Mitigation measures

There is an extensive list of technically possible options for mitigating emission ns in agriculture and land-use. For example, ECCP (2001) identify a list of 60 possible options; Weiske (2005) considers around 150; and Moorby et al. (2007) identify 21. Moran et al. (2008) identify more than 100 crop/soil and livestock measures potentially applicable in the United Kingdom. Measures may be categorised as: reducing emissions via improved farming efficiency, including genetic improvement; displacing fossil fuel emissions via alternative energy sources; and enhancing the removal of atmospheric CO2 via sequestration into soil and vegetation sinks. Some mitigation options, typically current best management practices, deliver improved farm profitability as well as lower emissions and thus might be adopted without government intervention beyond continued promotion/revision of benchmarking and related advisory information services.

However, the majority of mitigation options entail additional cost to farmers. This raises questions regarding: Which measures can be implemented on farm? Where, when, and at what cost? What effect will different measures have on emissions? The derivation of efficient mitigation options requires some understanding of the relative cost of measures in terms of cost per tonne of CO2e. This information defines the marginal abatement cost curve, which shows higher emission savings becoming increasingly expensive to achieve in terms of extra effort or income foregone. Consequently, cost-effective mitigation is likely to be significantly less than the technically feasible potential: the absolute size of emissions from a particular activity is less important than the cost of reducing its size, since it is avoidable rather than total emissions that are of interest. In addition, understanding farmers' decision making processes and behaviours is critical as even many of the win-win options are not currently being adopted. Identifying the reasons for this and how behaviour could be influenced to encourage greater uptake of options is needed in order to achieve real reductions in emissions.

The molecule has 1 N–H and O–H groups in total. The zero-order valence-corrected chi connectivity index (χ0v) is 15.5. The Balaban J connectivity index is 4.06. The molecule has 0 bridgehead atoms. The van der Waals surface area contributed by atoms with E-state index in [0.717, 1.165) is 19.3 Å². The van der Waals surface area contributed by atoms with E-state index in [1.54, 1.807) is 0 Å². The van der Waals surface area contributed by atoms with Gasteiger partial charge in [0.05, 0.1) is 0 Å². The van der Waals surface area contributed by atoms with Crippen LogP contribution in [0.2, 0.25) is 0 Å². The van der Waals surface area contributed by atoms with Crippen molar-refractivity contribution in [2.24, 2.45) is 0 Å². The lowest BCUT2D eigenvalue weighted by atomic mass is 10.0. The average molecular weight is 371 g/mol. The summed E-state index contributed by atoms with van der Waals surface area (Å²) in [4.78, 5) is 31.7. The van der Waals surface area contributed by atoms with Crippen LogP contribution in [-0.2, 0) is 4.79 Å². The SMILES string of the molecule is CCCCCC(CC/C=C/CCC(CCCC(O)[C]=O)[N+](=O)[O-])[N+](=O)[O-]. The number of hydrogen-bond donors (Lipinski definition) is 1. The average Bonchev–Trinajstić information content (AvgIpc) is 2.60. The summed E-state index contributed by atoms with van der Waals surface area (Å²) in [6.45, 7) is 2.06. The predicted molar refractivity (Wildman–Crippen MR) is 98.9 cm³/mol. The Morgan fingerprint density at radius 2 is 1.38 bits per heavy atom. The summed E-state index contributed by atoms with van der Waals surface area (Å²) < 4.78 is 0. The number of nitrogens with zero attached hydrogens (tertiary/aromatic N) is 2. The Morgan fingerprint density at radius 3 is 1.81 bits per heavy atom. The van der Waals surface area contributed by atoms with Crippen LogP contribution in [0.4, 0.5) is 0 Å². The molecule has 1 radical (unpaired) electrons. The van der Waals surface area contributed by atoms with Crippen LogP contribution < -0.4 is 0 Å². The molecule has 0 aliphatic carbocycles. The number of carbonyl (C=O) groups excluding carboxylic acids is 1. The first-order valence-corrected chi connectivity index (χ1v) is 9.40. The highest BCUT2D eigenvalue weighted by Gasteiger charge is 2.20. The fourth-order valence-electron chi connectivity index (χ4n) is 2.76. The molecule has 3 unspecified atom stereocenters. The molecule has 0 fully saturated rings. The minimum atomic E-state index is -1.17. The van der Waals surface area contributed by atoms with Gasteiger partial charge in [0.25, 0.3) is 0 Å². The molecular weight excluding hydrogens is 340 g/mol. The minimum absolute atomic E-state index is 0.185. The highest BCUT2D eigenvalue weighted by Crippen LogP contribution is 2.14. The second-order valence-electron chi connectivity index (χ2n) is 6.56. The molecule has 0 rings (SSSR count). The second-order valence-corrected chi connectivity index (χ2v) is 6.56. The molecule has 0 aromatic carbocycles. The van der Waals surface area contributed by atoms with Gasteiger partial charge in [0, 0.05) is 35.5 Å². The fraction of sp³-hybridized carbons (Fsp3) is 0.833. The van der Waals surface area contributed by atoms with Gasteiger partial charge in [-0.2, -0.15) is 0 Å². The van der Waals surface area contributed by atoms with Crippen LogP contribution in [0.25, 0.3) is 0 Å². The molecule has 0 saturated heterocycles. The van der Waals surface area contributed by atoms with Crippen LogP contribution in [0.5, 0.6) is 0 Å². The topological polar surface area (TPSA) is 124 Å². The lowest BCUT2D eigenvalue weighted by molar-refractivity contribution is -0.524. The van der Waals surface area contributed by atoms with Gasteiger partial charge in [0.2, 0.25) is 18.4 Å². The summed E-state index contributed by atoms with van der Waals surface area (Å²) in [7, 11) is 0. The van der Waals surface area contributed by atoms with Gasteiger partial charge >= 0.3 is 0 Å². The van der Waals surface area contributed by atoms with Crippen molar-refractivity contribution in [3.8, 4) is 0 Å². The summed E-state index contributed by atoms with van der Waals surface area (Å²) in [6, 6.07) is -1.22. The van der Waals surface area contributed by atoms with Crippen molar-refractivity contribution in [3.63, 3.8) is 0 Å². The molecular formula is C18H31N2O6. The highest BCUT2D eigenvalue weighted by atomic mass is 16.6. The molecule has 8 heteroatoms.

Recent empirical literature about GHG emissions from agriculture highlights different elements of effectiveness and efficiency. There are several attempts to consider technical feasibility of measures and complementarity and the trade-off between them. Some of this literature considers cost but, in the absence of benefits, does not consider efficiency. These papers typically attempt to specify marginal abatement cost function for the agricultural sector (De Cara and Jayet, 2001; Deybe and Fallot, 2003; Gillig et al., 2004; De Cara et al., 2005; and Hediger et al., 2005). Other literature considers costs, but in the context of aggregate welfare assessments of specific policies on mitigation (Gallagher et al., 2003; Saunders et al., 2006; Wier et al., 2002; and Wong and Alavalapati, 2003).

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